Like many people, I haven’t been able to get on with much this week. I’ve been too absorbed in who will become the president of a country I don’t live in.
As a leftie, my political wants and wishes have taken quite the battering these last few years. I didn’t allow myself to imagine Donald Trump might be defeated in this election because it’s lockdown and I can’t drink away my woes (I have no other adult to drink with and drinking alone only adds to my gloom). But, as it happened, it has been extraordinarily compelling to watch this nail-biting box set of an election.
Following the developments has given me the same adrenaline rush I get when I happen to be sitting near a couple having a juicy argument in a pub or a restaurant. I can’t concentrate on my beer and crisps because my full attention is actually on them, dying to know how it all pans out.
Obviously, a rowing couple in the pub won’t have caused Trump-levels of indecency and upset, nor would they have been the most powerful people in the world, but, like him, they still put on a compelling show that I find impossible to ignore. It’s been fun to watch how comedy and satire has developed to accommodate this man who seems like a parody by just being himself.
Mr Trump has been so tremendously easy to lampoon that any jokes about him being a baby, a liar, orange, a sex pest, became hack and tired about 30 seconds after he became the Republican candidate.
There was a time, BI (Before Internet) when we would eagerly wait for Have I Got News For You to come on once a week and we could see panellists tear apart our leaders and whatever had gone on in the news. Now though, we don’t have to wait for the fuss of scanning newspapers in writers rooms, booking comedians, lighting sets and directing cameras before we get to hear topical jokes. Now, within a moment of an event or a speech, during it for heaven’s sake, the funniest takes are on Twitter and go viral. Comedians have to be careful that their topical joke hasn’t already been said online by the time they actually get to go on TV.
How to satirise Mr Trump and use him as comic fodder – as is the duty and tradition of satirical comedians towards those in power – when the man himself is a walking pantomime, has been tricky to do in any original way. Cue Sarah Cooper, the American comedian who was retweeted by Jerry Seinfeld no less when her satirical take on Mr Trump, genius in its simplicity, was shared and viewed by millions of Twitter users, making her an instant star. She lip syncs Mr Trump’s speeches and interviews word for word, adding her own subtle but hilariously powerful facial expressions and flourishes. The observation that his voice and his words coming out of her own mouth were enough, that no cartoonish embellishment was needed, breathed fresh life into the ancient art of satire.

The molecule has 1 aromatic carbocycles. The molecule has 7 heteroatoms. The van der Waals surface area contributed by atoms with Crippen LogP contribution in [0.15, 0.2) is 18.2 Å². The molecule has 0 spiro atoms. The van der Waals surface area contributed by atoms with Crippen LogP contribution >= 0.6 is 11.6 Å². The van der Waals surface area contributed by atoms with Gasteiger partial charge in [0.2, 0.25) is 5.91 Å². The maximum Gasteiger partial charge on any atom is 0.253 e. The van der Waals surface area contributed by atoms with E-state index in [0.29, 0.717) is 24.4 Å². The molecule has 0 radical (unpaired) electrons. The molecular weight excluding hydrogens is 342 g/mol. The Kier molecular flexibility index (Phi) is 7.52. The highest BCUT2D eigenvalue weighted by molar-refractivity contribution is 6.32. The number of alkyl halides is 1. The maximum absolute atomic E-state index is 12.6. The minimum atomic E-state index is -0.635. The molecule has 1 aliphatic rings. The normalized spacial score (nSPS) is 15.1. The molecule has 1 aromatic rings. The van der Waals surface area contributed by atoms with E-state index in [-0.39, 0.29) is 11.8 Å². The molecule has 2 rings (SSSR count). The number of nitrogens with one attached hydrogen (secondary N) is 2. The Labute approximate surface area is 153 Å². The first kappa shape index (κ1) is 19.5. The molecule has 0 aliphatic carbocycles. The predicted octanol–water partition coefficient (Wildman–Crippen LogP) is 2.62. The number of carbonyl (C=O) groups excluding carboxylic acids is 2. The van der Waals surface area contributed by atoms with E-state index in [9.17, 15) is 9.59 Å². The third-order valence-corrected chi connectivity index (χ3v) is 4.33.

Topical comedy online has also pivoted beautifully away from the usual panel show and stand up staples by Michael Spicer and his online series The Room Next Door. Playing the part of an advisor within another room feeding lines to politicians during important speeches, he has been metaphorically yanking down Mr Trump’s pants, leaving the tired jibes about his half-eaten Jaffa Cake hue and toddler-like tantrums far behind him.
My first ever stand-up comedy gigs were when I was just seven years old, doing impressions of Margaret Thatcher for my parents and their friends. Someone who values being seen as respectable is much easier to take the Mickey out of, even a child can do it. Spitting Image was blamed for the demise of David Steel’s political career when he was depicted as David Owen’s teeny tiny, adoring sidekick. Mr Trump though, has been relentlessly unrepentant and unembarrassable. His army of goons helped enormously with an online war against decency compassion. Accusations of misogyny, racism, and blatant lying would be crushed by their relentless trolling by the Trump-empowered online army.
Don’t like a president who says he uses his fame to get women and just “grabs their pussies”? Then you’re a “feminazi”. Call out injustice? Then you’re a “snowflake”, lend a hand to others who need it? Then you’re “virtue signalling”. Eventually, the likes of Spicer and Cooper found a way to get Mr Trump himself to unwittingly participate in their hilarious lampooning of him. They have been a masterclass in how comedy and satire will always shift and bend and yank the rug from under the feet of power. Now the job is to find the funny in Joe Biden. There will be plenty. There always is once they are holding the reins. Even if a Biden win is what you wanted, if you’re a satirist, he is now a target.
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